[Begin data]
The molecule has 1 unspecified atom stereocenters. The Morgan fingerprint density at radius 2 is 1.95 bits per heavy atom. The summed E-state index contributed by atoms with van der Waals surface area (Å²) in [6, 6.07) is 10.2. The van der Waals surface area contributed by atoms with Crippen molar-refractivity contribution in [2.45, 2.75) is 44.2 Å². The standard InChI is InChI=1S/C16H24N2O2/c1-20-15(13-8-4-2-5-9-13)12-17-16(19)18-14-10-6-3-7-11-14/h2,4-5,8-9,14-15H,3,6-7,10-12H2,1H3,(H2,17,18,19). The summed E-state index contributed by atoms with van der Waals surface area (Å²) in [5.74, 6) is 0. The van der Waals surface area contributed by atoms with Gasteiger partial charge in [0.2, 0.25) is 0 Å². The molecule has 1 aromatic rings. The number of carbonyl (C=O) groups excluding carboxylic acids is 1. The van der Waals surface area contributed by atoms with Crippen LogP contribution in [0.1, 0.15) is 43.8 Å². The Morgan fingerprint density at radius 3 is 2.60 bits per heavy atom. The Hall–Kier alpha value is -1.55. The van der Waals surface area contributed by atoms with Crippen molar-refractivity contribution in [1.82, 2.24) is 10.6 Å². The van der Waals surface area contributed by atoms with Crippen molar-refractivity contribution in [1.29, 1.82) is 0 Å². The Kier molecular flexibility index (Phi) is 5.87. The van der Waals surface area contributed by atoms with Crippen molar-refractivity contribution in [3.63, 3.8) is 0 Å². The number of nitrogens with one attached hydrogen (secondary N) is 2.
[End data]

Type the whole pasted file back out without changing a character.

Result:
The molecule has 1 unspecified atom stereocenters. The Morgan fingerprint density at radius 2 is 1.95 bits per heavy atom. The summed E-state index contributed by atoms with van der Waals surface area (Å²) in [6, 6.07) is 10.2. The van der Waals surface area contributed by atoms with Crippen molar-refractivity contribution in [2.45, 2.75) is 44.2 Å². The standard InChI is InChI=1S/C16H24N2O2/c1-20-15(13-8-4-2-5-9-13)12-17-16(19)18-14-10-6-3-7-11-14/h2,4-5,8-9,14-15H,3,6-7,10-12H2,1H3,(H2,17,18,19). The summed E-state index contributed by atoms with van der Waals surface area (Å²) in [5.74, 6) is 0. The van der Waals surface area contributed by atoms with Gasteiger partial charge in [0.2, 0.25) is 0 Å². The molecule has 1 aromatic rings. The number of carbonyl (C=O) groups excluding carboxylic acids is 1. The van der Waals surface area contributed by atoms with Crippen LogP contribution in [0.1, 0.15) is 43.8 Å². The Morgan fingerprint density at radius 3 is 2.60 bits per heavy atom. The Hall–Kier alpha value is -1.55. The van der Waals surface area contributed by atoms with Crippen molar-refractivity contribution in [1.82, 2.24) is 10.6 Å². The van der Waals surface area contributed by atoms with Crippen molar-refractivity contribution in [1.29, 1.82) is 0 Å². The Kier molecular flexibility index (Phi) is 5.87. The van der Waals surface area contributed by atoms with Crippen molar-refractivity contribution in [3.63, 3.8) is 0 Å². The number of nitrogens with one attached hydrogen (secondary N) is 2.